Evaluation of Teaching Performance for Improvement and Accountablility

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Presented by Larry Gould, Provost
November 2007

Published in: Education, Technology
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Evaluation of Teaching Performance for Improvement and Accountablility

  1. 1. Evaluation of Teaching Performancefor Improvement and Accountability Center for Teaching Excellence and Learning Technologies: A Colloquium November 1, 2007 Larry Gould
  2. 2. The Current State of Affairs1. Less than useful primary instrument (e.g. formative feedback, personnel evaluation, program evaluation, advisement, who and for what? etc.)2. Poor applicability to virtual learning environment/what gets evaluated?3. Instruments inconsistent with policy4. Administration of TEVAL does not create confidence in results5. Less than efficient processing and analysis
  3. 3. An Alternative Future: Pedagogical Responsibility1. Only things important* • Were exams and other graded materials returned on a timely basis? • Was there sufficient feedback on tests and papers? • Were students tested on materials covered in the course? • Were course materials well prepared? • Did the course unfold as promised in the syllabus? • Was the instructor accessible? • No more than ten questions related to pedagogical responsibility/comments for improvement2. Virtual learning environment – support systems, use of technology, receipt of materials, etc.*adapted from Stanley Fish, “Who’s in charge here?” Chronicle of Higher Education, 2/5/2005.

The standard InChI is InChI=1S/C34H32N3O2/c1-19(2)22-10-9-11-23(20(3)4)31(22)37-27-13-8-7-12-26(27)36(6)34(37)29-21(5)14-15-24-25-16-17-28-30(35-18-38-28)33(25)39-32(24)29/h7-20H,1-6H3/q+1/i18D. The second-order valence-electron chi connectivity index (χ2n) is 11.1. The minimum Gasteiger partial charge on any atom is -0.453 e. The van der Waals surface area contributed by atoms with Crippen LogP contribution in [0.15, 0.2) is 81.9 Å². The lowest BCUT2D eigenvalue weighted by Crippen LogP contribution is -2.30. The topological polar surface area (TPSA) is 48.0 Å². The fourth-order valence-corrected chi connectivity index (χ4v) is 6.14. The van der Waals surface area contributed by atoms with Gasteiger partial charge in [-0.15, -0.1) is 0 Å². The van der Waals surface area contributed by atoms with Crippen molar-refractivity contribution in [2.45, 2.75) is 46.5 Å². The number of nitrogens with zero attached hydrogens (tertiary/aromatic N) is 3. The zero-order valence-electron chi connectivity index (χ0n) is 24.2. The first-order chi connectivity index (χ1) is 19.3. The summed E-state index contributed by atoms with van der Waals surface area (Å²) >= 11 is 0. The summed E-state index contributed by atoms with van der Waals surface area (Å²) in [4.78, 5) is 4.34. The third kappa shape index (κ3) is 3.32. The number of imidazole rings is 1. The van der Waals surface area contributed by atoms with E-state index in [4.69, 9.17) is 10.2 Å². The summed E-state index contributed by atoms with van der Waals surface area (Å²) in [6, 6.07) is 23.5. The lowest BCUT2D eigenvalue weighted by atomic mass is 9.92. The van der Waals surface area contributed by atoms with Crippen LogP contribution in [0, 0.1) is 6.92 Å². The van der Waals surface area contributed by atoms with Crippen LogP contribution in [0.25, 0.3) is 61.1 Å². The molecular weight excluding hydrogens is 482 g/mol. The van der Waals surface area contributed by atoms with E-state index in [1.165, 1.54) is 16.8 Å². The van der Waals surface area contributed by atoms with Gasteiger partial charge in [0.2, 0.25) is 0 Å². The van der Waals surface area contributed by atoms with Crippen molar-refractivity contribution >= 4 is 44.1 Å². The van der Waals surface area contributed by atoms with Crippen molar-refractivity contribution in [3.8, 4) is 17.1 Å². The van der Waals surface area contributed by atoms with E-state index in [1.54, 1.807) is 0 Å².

4. 4. Abuses and Misuses1. Beyond student input: over reliance on ratings in the evaluation of teaching2. Making too much of too little • Relationship between teaching and learning/how does a student know? • Biases (gender, foreign-born instructors, ethnicity, attractive professors, easy graders, untenured professors, personality, class size, type of class, subject areas, required courses, instructor contamination, etc.) • Cutting the log with a razor, 3.0 versus 3.1? Huh?3. Not enough information to make a good judgment (one course does not a teacher make)
  5. 5. Abuses and Misuses4. Questionable administration of ratings5. Using the elements of the instrument inappropriately (instructional delivery skills vs. content expertise questions)6. Confusion and lack of attention to purpose, learning environment and efficiencies in design processes7. Failure to conduct research to assess validity and reliability8. Considerations in selection of method for administration (online, paper, timing, who, etc.)

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